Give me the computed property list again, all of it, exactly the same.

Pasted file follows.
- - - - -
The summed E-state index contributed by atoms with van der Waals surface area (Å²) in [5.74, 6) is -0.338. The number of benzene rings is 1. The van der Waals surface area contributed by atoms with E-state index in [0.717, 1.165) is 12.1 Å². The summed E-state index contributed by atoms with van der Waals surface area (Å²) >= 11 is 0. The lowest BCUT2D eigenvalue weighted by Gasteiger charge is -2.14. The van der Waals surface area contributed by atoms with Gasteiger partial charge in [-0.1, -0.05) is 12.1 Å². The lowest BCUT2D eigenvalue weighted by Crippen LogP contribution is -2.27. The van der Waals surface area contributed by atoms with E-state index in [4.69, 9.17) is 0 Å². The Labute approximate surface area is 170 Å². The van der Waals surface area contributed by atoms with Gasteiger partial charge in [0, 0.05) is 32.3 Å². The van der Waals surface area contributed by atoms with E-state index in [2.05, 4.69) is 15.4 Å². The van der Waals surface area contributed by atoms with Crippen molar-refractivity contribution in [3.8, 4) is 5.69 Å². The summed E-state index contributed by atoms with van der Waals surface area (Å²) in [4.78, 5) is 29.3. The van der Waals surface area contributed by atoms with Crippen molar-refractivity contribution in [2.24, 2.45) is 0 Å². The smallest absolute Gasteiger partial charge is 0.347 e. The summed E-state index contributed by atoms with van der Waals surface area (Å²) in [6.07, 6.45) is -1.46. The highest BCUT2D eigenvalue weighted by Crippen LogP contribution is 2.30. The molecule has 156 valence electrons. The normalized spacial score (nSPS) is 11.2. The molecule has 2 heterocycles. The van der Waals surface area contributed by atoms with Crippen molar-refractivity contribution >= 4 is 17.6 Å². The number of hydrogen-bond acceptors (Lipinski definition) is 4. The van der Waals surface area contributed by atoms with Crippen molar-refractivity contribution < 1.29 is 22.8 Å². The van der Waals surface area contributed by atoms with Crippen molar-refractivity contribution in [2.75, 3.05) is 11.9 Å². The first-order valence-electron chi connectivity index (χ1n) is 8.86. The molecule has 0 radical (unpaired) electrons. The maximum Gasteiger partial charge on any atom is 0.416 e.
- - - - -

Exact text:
The summed E-state index contributed by atoms with van der Waals surface area (Å²) in [5.74, 6) is -0.338. The number of benzene rings is 1. The van der Waals surface area contributed by atoms with E-state index in [0.717, 1.165) is 12.1 Å². The summed E-state index contributed by atoms with van der Waals surface area (Å²) >= 11 is 0. The lowest BCUT2D eigenvalue weighted by Gasteiger charge is -2.14. The van der Waals surface area contributed by atoms with Gasteiger partial charge in [-0.1, -0.05) is 12.1 Å². The lowest BCUT2D eigenvalue weighted by Crippen LogP contribution is -2.27. The van der Waals surface area contributed by atoms with E-state index in [4.69, 9.17) is 0 Å². The Labute approximate surface area is 170 Å². The van der Waals surface area contributed by atoms with Gasteiger partial charge in [0, 0.05) is 32.3 Å². The van der Waals surface area contributed by atoms with E-state index in [2.05, 4.69) is 15.4 Å². The van der Waals surface area contributed by atoms with Crippen molar-refractivity contribution in [3.8, 4) is 5.69 Å². The summed E-state index contributed by atoms with van der Waals surface area (Å²) in [4.78, 5) is 29.3. The van der Waals surface area contributed by atoms with Crippen molar-refractivity contribution in [2.24, 2.45) is 0 Å². The smallest absolute Gasteiger partial charge is 0.347 e. The summed E-state index contributed by atoms with van der Waals surface area (Å²) in [6.07, 6.45) is -1.46. The highest BCUT2D eigenvalue weighted by Crippen LogP contribution is 2.30. The molecule has 156 valence electrons. The normalized spacial score (nSPS) is 11.2. The molecule has 2 heterocycles. The van der Waals surface area contributed by atoms with Crippen molar-refractivity contribution >= 4 is 17.6 Å². The number of hydrogen-bond acceptors (Lipinski definition) is 4. The van der Waals surface area contributed by atoms with Crippen molar-refractivity contribution < 1.29 is 22.8 Å². The van der Waals surface area contributed by atoms with Crippen molar-refractivity contribution in [2.75, 3.05) is 11.9 Å². The first-order valence-electron chi connectivity index (χ1n) is 8.86. The molecule has 0 radical (unpaired) electrons. The maximum Gasteiger partial charge on any atom is 0.416 e.